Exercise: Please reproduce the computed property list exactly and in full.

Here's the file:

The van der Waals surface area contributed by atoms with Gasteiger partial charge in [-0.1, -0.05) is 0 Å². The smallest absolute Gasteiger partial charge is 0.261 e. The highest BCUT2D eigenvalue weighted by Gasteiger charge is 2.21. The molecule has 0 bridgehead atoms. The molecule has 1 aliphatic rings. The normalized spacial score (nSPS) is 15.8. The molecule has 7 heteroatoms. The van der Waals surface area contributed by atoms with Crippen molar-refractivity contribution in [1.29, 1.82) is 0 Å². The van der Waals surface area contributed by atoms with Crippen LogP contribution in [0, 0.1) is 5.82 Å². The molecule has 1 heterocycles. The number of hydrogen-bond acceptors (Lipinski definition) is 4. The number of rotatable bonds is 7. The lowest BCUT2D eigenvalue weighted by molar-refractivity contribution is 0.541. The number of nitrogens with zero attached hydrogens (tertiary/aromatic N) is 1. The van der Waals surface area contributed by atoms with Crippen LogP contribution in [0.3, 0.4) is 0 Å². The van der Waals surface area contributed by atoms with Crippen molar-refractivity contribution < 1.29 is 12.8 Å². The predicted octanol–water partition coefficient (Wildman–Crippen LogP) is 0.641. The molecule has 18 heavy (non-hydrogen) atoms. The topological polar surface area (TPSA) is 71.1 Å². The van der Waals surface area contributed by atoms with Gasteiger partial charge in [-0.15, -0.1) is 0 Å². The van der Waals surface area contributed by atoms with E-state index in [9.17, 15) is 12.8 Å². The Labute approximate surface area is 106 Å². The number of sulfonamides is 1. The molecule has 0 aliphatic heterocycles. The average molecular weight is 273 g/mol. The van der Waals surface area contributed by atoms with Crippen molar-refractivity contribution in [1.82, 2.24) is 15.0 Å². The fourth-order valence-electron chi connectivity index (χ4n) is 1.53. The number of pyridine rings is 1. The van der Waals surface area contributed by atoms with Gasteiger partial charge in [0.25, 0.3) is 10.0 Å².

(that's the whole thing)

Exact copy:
The van der Waals surface area contributed by atoms with Gasteiger partial charge in [-0.1, -0.05) is 0 Å². The smallest absolute Gasteiger partial charge is 0.261 e. The highest BCUT2D eigenvalue weighted by Gasteiger charge is 2.21. The molecule has 0 bridgehead atoms. The molecule has 1 aliphatic rings. The normalized spacial score (nSPS) is 15.8. The molecule has 7 heteroatoms. The van der Waals surface area contributed by atoms with Crippen molar-refractivity contribution in [1.29, 1.82) is 0 Å². The van der Waals surface area contributed by atoms with Crippen LogP contribution in [0, 0.1) is 5.82 Å². The molecule has 1 heterocycles. The number of hydrogen-bond acceptors (Lipinski definition) is 4. The number of rotatable bonds is 7. The lowest BCUT2D eigenvalue weighted by molar-refractivity contribution is 0.541. The number of nitrogens with zero attached hydrogens (tertiary/aromatic N) is 1. The van der Waals surface area contributed by atoms with Crippen LogP contribution in [0.3, 0.4) is 0 Å². The van der Waals surface area contributed by atoms with Crippen molar-refractivity contribution < 1.29 is 12.8 Å². The predicted octanol–water partition coefficient (Wildman–Crippen LogP) is 0.641. The molecule has 18 heavy (non-hydrogen) atoms. The topological polar surface area (TPSA) is 71.1 Å². The van der Waals surface area contributed by atoms with Gasteiger partial charge in [-0.15, -0.1) is 0 Å². The van der Waals surface area contributed by atoms with E-state index in [9.17, 15) is 12.8 Å². The Labute approximate surface area is 106 Å². The number of sulfonamides is 1. The molecule has 0 aliphatic heterocycles. The average molecular weight is 273 g/mol. The van der Waals surface area contributed by atoms with Crippen molar-refractivity contribution in [1.82, 2.24) is 15.0 Å². The fourth-order valence-electron chi connectivity index (χ4n) is 1.53. The number of pyridine rings is 1. The van der Waals surface area contributed by atoms with Gasteiger partial charge in [0.25, 0.3) is 10.0 Å².